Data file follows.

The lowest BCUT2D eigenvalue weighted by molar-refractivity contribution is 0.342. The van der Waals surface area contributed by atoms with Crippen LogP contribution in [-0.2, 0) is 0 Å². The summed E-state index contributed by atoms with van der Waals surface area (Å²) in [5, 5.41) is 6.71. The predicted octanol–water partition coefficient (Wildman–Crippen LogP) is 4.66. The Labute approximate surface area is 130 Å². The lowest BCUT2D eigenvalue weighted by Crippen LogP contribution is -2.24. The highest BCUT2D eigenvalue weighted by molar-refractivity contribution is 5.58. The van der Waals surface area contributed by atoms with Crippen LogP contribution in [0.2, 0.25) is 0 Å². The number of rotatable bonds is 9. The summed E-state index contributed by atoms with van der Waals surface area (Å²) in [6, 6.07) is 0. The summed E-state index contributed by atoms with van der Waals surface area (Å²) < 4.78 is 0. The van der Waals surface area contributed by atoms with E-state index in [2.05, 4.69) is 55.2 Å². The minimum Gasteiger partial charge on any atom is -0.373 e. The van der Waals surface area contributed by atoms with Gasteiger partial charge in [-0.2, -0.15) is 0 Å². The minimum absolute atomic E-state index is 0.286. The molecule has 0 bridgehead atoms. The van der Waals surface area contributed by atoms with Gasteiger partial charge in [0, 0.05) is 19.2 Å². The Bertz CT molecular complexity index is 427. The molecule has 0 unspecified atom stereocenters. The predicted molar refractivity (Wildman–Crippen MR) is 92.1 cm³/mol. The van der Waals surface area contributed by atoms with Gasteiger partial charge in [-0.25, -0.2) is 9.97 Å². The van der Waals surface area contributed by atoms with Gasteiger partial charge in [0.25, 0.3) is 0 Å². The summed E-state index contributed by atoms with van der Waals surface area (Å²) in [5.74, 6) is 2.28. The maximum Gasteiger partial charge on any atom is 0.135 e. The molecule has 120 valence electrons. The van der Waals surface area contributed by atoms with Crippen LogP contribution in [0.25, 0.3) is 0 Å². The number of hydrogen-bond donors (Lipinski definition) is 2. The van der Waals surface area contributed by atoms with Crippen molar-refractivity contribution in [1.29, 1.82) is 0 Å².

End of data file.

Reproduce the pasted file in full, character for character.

The lowest BCUT2D eigenvalue weighted by molar-refractivity contribution is 0.342. The van der Waals surface area contributed by atoms with Crippen LogP contribution in [-0.2, 0) is 0 Å². The summed E-state index contributed by atoms with van der Waals surface area (Å²) in [5, 5.41) is 6.71. The predicted octanol–water partition coefficient (Wildman–Crippen LogP) is 4.66. The Labute approximate surface area is 130 Å². The lowest BCUT2D eigenvalue weighted by Crippen LogP contribution is -2.24. The highest BCUT2D eigenvalue weighted by molar-refractivity contribution is 5.58. The van der Waals surface area contributed by atoms with Crippen LogP contribution in [0.2, 0.25) is 0 Å². The number of rotatable bonds is 9. The summed E-state index contributed by atoms with van der Waals surface area (Å²) in [6, 6.07) is 0. The summed E-state index contributed by atoms with van der Waals surface area (Å²) < 4.78 is 0. The van der Waals surface area contributed by atoms with E-state index in [2.05, 4.69) is 55.2 Å². The minimum Gasteiger partial charge on any atom is -0.373 e. The van der Waals surface area contributed by atoms with Gasteiger partial charge in [-0.2, -0.15) is 0 Å². The minimum absolute atomic E-state index is 0.286. The molecule has 0 bridgehead atoms. The van der Waals surface area contributed by atoms with Gasteiger partial charge in [0, 0.05) is 19.2 Å². The Bertz CT molecular complexity index is 427. The molecule has 0 unspecified atom stereocenters. The predicted molar refractivity (Wildman–Crippen MR) is 92.1 cm³/mol. The van der Waals surface area contributed by atoms with Gasteiger partial charge in [-0.25, -0.2) is 9.97 Å². The van der Waals surface area contributed by atoms with Gasteiger partial charge in [0.25, 0.3) is 0 Å². The summed E-state index contributed by atoms with van der Waals surface area (Å²) in [5.74, 6) is 2.28. The maximum Gasteiger partial charge on any atom is 0.135 e. The molecule has 120 valence electrons. The van der Waals surface area contributed by atoms with Crippen LogP contribution in [0.25, 0.3) is 0 Å². The number of hydrogen-bond donors (Lipinski definition) is 2. The van der Waals surface area contributed by atoms with Crippen molar-refractivity contribution in [1.29, 1.82) is 0 Å².